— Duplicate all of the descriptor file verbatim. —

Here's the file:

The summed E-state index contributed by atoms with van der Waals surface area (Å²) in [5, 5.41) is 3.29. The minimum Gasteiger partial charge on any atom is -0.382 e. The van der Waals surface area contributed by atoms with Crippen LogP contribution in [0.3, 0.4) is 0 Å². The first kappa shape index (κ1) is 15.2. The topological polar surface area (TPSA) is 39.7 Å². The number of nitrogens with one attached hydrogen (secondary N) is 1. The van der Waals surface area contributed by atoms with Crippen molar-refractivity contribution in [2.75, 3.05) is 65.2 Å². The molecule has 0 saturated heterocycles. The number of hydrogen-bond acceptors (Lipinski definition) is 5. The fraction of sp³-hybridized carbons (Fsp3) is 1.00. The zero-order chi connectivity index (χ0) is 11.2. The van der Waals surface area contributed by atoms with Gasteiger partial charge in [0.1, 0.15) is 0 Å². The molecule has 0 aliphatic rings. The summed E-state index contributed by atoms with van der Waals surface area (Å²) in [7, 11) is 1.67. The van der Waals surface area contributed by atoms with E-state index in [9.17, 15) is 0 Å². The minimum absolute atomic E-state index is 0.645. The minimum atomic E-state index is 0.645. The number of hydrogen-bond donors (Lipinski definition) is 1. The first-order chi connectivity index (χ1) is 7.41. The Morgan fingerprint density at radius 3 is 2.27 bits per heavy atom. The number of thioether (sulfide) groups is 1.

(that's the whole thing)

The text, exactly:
The summed E-state index contributed by atoms with van der Waals surface area (Å²) in [5, 5.41) is 3.29. The minimum Gasteiger partial charge on any atom is -0.382 e. The van der Waals surface area contributed by atoms with Crippen LogP contribution in [0.3, 0.4) is 0 Å². The first kappa shape index (κ1) is 15.2. The topological polar surface area (TPSA) is 39.7 Å². The number of nitrogens with one attached hydrogen (secondary N) is 1. The van der Waals surface area contributed by atoms with Crippen molar-refractivity contribution in [2.75, 3.05) is 65.2 Å². The molecule has 0 saturated heterocycles. The number of hydrogen-bond acceptors (Lipinski definition) is 5. The fraction of sp³-hybridized carbons (Fsp3) is 1.00. The zero-order chi connectivity index (χ0) is 11.2. The van der Waals surface area contributed by atoms with Gasteiger partial charge in [0.1, 0.15) is 0 Å². The molecule has 0 aliphatic rings. The summed E-state index contributed by atoms with van der Waals surface area (Å²) in [7, 11) is 1.67. The van der Waals surface area contributed by atoms with E-state index in [9.17, 15) is 0 Å². The minimum absolute atomic E-state index is 0.645. The minimum atomic E-state index is 0.645. The number of hydrogen-bond donors (Lipinski definition) is 1. The first-order chi connectivity index (χ1) is 7.41. The Morgan fingerprint density at radius 3 is 2.27 bits per heavy atom. The number of thioether (sulfide) groups is 1.